We often think of exercise as running swimming or other cardiovascular type pursuits. This is important for fitness but other exercise can be just as important. As we get older resistance (or weights) based exercise maintains bone strength and also muscle mass. This reduces the chances of getting osteoporosis (brittle bones) and sarcopaenia (loss of muscle mass). You are never too old.
Research in NSW looked at resistance training in people with an average age of 89 and found that people could make new muscle at the age of 102! And you do not have to be Arnold Schwarzenegger.
Start with lighter weights and increase slowly. You do not have to purchase weights. Exercises using the body’s own weight such as push-ups can be very effective. Consider getting input from a physiotherapist or trainer. Do not try to be a hero!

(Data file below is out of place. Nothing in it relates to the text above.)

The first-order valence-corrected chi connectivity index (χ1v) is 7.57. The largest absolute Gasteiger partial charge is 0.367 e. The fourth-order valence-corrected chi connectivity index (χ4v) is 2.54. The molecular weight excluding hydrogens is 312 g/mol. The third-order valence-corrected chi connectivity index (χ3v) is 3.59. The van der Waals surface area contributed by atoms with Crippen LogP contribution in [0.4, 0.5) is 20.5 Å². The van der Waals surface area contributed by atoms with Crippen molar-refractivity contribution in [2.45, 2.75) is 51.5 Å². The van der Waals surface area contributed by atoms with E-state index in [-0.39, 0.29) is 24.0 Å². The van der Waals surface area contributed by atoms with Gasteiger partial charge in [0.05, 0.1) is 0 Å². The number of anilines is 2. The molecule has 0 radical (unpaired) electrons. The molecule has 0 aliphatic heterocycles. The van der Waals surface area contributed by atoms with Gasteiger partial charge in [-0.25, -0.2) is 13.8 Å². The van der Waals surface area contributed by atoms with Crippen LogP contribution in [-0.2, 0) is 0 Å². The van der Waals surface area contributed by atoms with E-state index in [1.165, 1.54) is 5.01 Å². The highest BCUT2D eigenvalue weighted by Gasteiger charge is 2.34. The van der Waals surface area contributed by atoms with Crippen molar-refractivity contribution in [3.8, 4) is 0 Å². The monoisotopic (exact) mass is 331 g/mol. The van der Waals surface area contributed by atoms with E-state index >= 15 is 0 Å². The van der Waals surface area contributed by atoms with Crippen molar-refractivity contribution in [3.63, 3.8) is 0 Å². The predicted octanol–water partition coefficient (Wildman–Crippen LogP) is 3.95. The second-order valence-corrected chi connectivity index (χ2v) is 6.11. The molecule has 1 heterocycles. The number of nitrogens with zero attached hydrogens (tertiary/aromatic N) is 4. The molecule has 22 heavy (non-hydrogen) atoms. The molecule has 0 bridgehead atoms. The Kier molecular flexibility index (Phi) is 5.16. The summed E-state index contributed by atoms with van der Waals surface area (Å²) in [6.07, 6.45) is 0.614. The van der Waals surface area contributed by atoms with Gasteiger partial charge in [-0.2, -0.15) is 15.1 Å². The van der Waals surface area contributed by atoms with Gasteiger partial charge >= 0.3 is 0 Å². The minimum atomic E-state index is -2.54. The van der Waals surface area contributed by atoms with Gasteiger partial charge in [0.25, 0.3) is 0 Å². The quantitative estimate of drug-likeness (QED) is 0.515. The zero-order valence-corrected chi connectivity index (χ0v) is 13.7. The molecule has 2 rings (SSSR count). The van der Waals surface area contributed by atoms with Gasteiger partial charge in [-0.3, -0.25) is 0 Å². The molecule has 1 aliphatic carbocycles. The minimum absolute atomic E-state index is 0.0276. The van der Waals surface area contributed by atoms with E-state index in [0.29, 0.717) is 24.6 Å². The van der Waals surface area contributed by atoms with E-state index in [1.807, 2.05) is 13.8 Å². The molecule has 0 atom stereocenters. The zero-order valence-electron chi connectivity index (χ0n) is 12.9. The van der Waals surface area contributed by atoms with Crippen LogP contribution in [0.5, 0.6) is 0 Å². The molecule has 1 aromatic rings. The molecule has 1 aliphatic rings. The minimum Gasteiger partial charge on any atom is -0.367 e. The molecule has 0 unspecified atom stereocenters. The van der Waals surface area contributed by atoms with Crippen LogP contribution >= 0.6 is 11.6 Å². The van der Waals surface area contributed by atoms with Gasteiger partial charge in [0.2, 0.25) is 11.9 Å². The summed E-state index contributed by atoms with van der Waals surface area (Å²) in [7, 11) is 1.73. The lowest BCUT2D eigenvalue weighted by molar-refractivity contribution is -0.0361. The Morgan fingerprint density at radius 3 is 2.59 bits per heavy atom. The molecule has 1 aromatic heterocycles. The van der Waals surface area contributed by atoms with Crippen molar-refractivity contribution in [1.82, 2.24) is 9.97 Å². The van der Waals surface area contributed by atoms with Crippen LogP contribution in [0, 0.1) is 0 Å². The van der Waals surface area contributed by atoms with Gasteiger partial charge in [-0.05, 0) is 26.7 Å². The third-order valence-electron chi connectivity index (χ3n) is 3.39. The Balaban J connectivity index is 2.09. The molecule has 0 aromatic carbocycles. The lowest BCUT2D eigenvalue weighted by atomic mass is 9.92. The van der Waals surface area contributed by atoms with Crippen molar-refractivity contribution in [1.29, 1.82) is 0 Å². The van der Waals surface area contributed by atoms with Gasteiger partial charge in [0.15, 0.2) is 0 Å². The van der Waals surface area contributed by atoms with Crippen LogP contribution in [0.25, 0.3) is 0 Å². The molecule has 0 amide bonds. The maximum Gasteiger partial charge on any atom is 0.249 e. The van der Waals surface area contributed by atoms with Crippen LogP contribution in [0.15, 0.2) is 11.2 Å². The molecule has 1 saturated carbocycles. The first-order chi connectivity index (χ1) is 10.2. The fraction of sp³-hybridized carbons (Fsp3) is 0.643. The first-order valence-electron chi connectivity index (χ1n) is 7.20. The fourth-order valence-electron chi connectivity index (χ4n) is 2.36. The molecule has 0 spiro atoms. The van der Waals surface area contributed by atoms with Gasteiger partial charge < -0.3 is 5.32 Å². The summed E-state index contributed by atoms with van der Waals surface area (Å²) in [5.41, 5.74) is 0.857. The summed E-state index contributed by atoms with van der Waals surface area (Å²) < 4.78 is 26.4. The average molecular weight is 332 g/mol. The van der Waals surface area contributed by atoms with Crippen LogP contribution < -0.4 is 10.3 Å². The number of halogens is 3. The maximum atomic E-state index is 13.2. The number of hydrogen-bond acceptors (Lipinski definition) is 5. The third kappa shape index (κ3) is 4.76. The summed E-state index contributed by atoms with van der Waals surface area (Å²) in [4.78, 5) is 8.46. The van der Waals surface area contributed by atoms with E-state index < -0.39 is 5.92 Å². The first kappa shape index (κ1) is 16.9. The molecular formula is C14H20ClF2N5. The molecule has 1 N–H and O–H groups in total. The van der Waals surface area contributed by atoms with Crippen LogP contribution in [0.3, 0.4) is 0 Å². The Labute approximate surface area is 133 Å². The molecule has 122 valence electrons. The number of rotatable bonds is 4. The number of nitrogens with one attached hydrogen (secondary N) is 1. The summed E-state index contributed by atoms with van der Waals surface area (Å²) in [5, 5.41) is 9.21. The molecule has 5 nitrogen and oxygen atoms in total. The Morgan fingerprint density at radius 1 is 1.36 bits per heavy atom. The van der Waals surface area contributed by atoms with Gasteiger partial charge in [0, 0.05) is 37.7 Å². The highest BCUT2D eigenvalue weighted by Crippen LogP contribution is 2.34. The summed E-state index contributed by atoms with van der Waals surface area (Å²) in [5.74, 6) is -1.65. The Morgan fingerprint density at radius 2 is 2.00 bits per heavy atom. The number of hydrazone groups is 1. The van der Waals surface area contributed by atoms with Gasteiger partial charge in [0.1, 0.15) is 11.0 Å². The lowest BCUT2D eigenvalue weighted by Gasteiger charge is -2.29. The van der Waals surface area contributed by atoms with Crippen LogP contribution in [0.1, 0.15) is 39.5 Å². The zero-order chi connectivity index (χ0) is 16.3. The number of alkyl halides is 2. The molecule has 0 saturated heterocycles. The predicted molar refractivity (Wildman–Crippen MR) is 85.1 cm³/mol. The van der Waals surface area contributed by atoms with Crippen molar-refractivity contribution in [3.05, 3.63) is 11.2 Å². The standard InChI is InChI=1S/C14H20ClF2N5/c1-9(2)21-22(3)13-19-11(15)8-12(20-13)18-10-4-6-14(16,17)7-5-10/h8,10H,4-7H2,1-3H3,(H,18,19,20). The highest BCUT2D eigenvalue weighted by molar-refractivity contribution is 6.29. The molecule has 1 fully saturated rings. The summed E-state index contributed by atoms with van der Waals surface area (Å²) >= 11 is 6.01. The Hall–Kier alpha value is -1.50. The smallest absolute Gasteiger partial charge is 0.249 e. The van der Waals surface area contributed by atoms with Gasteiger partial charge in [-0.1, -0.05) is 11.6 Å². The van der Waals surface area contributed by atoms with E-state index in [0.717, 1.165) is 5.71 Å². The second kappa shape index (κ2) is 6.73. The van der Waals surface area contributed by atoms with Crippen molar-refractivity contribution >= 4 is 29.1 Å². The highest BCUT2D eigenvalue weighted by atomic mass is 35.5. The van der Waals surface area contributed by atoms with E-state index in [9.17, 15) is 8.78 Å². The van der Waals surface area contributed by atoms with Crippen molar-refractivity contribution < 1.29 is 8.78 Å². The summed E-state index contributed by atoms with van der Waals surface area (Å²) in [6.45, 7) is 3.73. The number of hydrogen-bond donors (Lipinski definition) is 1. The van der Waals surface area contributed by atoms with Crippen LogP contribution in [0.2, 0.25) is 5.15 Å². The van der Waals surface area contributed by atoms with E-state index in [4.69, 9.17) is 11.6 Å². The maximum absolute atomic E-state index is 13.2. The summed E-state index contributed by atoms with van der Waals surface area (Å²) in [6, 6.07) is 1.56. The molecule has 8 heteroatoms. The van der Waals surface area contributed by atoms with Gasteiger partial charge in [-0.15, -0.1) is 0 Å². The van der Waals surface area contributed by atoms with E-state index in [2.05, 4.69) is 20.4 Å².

Exercise that improves balance and coordination can reduce the chances of falls, which is increasingly important as years go by. Pilates, yoga, Tai Chi are three examples. Start at a low level and increase slowly. Get good instruction so you do it right.
The key to exercise is consistency, doing exercise that you enjoy and of course not getting injured. Those exercising regularly enjoy better mental health and tend to be more resilient. The risks of heart disease stroke and bowel cancer are lowered too.